game_of_thrones_interactive_mapUtilising the same API as Google Maps, the website known as Quarter Maester has revealed production that enables followers of the series and its original novels by George R.R. Martin to ‘trace the routes’ undertaken throughout Westeros by different characters on their respective stories through the series, with key stopping points identified by markers providing further information on request.

Ever-mindful of giving away potential spoilers, the map creators have also included a tool that enables users to select the current point in the books or series that they are ‘at’, meaning the journeys represented are shown only to that point in the overall story.

In addition to being able to toggle their respective paths, each character and constituency of Westeros featured is provided with a direct link to their profile on the ‘Wiki of Ice and Fire’ show wikia site, which on virtual paper completes the most complete and immersive fan-made service that a follower of the show could ask for.

The Quarter Maester site is noted as being the spiritual successor to the previous leading map made by an internet user by the name of ‘serMountainGoat’ (who has presumably resurfaced here), an effort praised by George R.R. Martin, who stated: “This is a very handsome map. And based on the information you have, it’s quite good.”

The creators of this map can expect to be working overtime when it comes to drawing their overlays over the next few weeks, with the fourth season of Game of Thrones currently occurring and being lined up for several more. The current set has been promised big things by producers, but will they translate easily in cartographic form?

Latest TV searches:

george r r Martin, The Game of Thrones Interactive Map, www beeg com-hd

Netflix Streaming Gets 66% Faster With Comcast Deal

Now that the Netflix deal with Comcast to supply a higher speed streaming service has kicked in, the service is seeing blindingly fast results for customers that use the Comcast network for internet tv watching.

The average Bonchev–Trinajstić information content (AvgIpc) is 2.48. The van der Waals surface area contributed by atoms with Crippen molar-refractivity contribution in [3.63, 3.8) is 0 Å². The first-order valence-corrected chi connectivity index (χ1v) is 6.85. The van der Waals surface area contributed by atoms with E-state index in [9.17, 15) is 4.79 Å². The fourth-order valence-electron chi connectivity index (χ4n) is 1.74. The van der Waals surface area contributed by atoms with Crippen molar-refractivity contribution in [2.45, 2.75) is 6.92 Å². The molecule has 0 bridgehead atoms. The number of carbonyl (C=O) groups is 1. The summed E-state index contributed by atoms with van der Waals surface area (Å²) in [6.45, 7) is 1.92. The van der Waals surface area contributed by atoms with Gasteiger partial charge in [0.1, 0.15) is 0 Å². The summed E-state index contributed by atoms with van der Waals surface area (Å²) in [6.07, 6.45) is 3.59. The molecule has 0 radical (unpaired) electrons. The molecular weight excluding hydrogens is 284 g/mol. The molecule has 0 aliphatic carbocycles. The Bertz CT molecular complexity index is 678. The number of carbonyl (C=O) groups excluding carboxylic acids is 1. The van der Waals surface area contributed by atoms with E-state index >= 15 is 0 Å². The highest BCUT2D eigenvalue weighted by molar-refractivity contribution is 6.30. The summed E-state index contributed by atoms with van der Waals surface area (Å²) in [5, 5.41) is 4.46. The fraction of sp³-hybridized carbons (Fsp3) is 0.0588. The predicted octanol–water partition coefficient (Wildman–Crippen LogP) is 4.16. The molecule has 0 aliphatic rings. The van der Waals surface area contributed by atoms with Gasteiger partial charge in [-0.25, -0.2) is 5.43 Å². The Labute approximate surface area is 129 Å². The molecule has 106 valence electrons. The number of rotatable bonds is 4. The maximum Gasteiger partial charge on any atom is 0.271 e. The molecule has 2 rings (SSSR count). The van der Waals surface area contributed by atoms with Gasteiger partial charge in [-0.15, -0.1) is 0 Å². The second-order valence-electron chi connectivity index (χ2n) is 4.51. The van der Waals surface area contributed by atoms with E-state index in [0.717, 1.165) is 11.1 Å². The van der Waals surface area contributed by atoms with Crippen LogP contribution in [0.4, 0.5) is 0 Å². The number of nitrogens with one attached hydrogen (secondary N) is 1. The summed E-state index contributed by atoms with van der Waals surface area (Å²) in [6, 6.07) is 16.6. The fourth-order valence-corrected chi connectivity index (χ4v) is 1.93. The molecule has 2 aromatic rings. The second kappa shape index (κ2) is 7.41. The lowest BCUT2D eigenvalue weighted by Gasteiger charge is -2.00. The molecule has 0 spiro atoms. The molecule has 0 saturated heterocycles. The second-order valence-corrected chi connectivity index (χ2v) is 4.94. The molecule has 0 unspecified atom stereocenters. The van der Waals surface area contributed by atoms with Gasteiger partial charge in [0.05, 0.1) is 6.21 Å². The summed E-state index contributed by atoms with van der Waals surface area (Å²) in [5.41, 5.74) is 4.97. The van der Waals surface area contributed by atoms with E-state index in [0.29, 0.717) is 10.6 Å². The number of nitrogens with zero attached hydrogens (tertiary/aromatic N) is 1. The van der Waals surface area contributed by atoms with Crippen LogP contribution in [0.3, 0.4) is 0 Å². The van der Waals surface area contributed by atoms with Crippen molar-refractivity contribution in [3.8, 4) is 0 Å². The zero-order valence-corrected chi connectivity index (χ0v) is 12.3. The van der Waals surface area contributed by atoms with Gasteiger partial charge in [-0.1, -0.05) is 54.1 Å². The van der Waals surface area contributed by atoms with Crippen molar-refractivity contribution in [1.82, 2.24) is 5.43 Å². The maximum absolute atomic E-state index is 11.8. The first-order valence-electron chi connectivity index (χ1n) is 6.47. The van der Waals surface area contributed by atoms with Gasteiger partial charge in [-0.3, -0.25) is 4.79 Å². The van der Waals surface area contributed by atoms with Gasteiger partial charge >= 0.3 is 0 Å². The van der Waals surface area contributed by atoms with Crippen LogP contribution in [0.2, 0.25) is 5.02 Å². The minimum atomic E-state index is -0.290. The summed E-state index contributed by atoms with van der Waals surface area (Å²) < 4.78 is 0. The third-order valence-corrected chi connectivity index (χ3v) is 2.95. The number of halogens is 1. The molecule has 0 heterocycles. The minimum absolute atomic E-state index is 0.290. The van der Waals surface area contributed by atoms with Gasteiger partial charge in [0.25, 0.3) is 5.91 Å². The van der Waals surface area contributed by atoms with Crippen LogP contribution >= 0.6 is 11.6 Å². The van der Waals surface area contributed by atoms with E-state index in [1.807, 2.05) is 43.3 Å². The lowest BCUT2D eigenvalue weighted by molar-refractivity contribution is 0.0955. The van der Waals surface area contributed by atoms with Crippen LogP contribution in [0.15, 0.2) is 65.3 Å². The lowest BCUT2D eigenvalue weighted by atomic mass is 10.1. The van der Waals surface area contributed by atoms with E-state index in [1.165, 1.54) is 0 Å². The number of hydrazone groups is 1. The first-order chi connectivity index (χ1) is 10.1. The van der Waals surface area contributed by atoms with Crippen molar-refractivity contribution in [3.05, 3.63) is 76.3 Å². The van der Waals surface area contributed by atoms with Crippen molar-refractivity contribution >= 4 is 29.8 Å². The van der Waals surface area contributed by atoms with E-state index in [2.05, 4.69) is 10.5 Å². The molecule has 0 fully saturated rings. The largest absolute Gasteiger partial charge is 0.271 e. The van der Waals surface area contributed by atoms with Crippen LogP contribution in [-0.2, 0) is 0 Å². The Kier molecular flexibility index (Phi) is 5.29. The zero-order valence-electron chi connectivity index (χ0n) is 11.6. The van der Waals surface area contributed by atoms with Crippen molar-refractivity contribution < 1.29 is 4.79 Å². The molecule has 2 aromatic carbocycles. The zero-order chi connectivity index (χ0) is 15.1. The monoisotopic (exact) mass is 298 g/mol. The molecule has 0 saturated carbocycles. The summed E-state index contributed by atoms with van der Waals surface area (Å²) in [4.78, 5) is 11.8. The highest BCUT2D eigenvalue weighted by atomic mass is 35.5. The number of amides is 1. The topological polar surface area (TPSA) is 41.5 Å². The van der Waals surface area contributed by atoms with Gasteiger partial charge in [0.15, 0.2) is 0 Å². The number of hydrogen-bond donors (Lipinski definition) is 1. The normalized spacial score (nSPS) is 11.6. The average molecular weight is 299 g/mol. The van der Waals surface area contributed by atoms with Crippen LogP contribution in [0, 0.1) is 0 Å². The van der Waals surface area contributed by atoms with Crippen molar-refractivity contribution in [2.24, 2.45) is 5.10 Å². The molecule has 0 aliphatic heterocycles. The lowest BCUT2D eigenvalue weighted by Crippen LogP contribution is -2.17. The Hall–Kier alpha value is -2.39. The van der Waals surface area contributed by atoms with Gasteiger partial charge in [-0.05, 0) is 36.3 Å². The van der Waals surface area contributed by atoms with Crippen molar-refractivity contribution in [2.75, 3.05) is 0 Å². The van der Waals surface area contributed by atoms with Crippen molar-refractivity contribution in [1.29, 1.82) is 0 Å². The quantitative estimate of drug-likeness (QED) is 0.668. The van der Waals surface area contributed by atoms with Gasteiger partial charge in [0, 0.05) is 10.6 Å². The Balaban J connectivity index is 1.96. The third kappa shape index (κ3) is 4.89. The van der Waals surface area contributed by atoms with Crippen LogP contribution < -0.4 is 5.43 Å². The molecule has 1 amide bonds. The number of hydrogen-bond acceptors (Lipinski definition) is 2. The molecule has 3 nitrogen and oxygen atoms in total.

Netflix-membersThe results are that the 21 million homes that rely on the Comcast connection are getting videos streaming at an average rate of 2.5 megabits per second compared to 1.5 in January. An increase of around 66%.

Netflix agreed the deal with Comcast back in February to pay interconnection fees of an undisclosed amount. This would improve connection speeds for its 33 million US customers paying $8 monthly for unlimited streaming of movies and TV shows.

The connections speeds result in smooth, high quality picture and a lack of interruptions and buffering. The improved performance beats the best previous recorded monthly high of 2.17 mps recorded by Netflix for November 2012.

Although Netflix were resisting paying Internet Service Providers (ISPs) extra for speed improvements, they had no real choice. Prior to the Comcast agreement, Netflix used third parties to deliver traffic using companies like Cogent Communications. But now Netflix pays directly to the provider, and they are said to be negotiating with other providers such as Verizon.

Netflix said that the improved speeds show a, “a great illustration of how performance can improve when ISPs work to connect directly to Netflix.”

For Comcast’s part, they see it as unfair that they should have to burden the load for the massive amount of data shifted by streaming users at the expense of other customers, and that Netflix should shoulder some of the cost to deliver video that accounts for almost a third of the webs downloading activity during peak times.

Latest TV searches:

fargo season 1 streaming, Netflix future, netflix software update

Dailymotion Prepare Portal Into Original Content

As any slightly video-based website worth their salt seems to have some sort of original content on display for viewers, Dailymotion have decided that the time is right to launch their first-ever show.

dailymotion_logoThe French-based video sharing website chose at the end of last week to announce their first-ever ‘original scripted drama series’, a concept known as Portal.